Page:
Bar Counsel Notes: Conflict of Interest
Attorney served as "Lawyer for the Day" in a local District Court. One of the clients she met with was a 3rd offense OUI. The purpose of Attorney's limited representation (see MRPC 1.2(d)) was only to try to have that client make bail. Attorney consults with client and client tells Attorney she really needs to get out of jail because her angry/difficult husband will harm her pets and destroy her personal property. Client gave other details about husband's conduct that did not then appear relevant. One week later, client's husband contacts Attorney to commence a divorce action against his wife, that same "for the day" client. Is there a conflict from such limited representation of that client/wife re her OUI?
Yes - under MRPC 1.2(d) and by incorporation, 1.9, these facts cause Attorney to fall into conflicts that apply in such a limited representation matter and prohibit her from taking the husband's divorce case.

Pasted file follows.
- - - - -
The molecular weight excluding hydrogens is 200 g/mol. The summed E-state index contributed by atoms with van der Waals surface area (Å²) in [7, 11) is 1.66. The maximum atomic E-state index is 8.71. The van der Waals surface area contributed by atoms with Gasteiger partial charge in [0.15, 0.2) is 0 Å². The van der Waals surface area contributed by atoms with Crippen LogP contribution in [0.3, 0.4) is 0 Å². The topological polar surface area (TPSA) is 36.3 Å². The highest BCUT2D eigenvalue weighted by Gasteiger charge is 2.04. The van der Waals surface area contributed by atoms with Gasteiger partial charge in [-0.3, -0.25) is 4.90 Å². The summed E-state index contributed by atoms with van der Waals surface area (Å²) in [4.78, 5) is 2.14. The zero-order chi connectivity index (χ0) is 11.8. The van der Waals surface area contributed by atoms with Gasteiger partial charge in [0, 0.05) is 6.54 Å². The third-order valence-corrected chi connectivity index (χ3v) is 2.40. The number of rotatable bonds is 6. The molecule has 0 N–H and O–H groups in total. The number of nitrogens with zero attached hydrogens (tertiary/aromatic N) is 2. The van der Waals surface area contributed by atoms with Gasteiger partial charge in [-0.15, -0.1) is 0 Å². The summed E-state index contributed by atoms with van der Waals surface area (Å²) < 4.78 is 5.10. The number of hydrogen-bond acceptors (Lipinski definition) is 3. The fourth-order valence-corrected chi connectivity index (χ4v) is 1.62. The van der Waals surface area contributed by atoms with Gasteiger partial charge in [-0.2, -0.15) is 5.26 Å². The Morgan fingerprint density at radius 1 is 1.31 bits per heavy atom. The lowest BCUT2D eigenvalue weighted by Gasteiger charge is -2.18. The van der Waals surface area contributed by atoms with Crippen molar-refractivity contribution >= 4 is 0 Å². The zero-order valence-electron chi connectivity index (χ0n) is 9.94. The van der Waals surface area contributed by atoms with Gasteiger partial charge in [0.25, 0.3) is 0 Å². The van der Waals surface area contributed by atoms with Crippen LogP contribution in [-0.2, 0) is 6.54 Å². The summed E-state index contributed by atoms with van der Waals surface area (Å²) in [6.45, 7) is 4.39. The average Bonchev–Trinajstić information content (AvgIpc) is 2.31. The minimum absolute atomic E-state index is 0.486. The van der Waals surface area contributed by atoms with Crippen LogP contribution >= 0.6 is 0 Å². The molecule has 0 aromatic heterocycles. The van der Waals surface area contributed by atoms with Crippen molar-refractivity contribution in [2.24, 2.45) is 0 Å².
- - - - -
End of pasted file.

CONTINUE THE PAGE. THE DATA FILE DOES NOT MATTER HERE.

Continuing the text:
*Disclaimer: The Informal Ethics Advisory Notes from Bar Counsel are intended as outreach by the office of Bar Counsel for the use and benefit of the Maine bar. These scenarios are drawn from actual telephone calls received by the attorneys in the office of Bar Counsel in the course of providing informal advice on the Code of Professional Responsibility, known as Bar Counsel's "Ethics Hotline." The particular advice in each case is limited with reference to the particular factual situation related by the inquiring attorney who must be inquiring about his or her own conduct or the conduct of a member of his or her firm. We do not provide any advice to one attorney about the conduct of another attorney unless they are members of the same law firm. In the telephone opinions, we usually explore and discuss additional factual variables. However, I have attempted to pare down these factual scenarios to make the email newsletter more readable and useful in a general sense. Obviously, that creates the risk that slight variations on the facts, to a learned reader, may give rise to a different analysis and conclusion.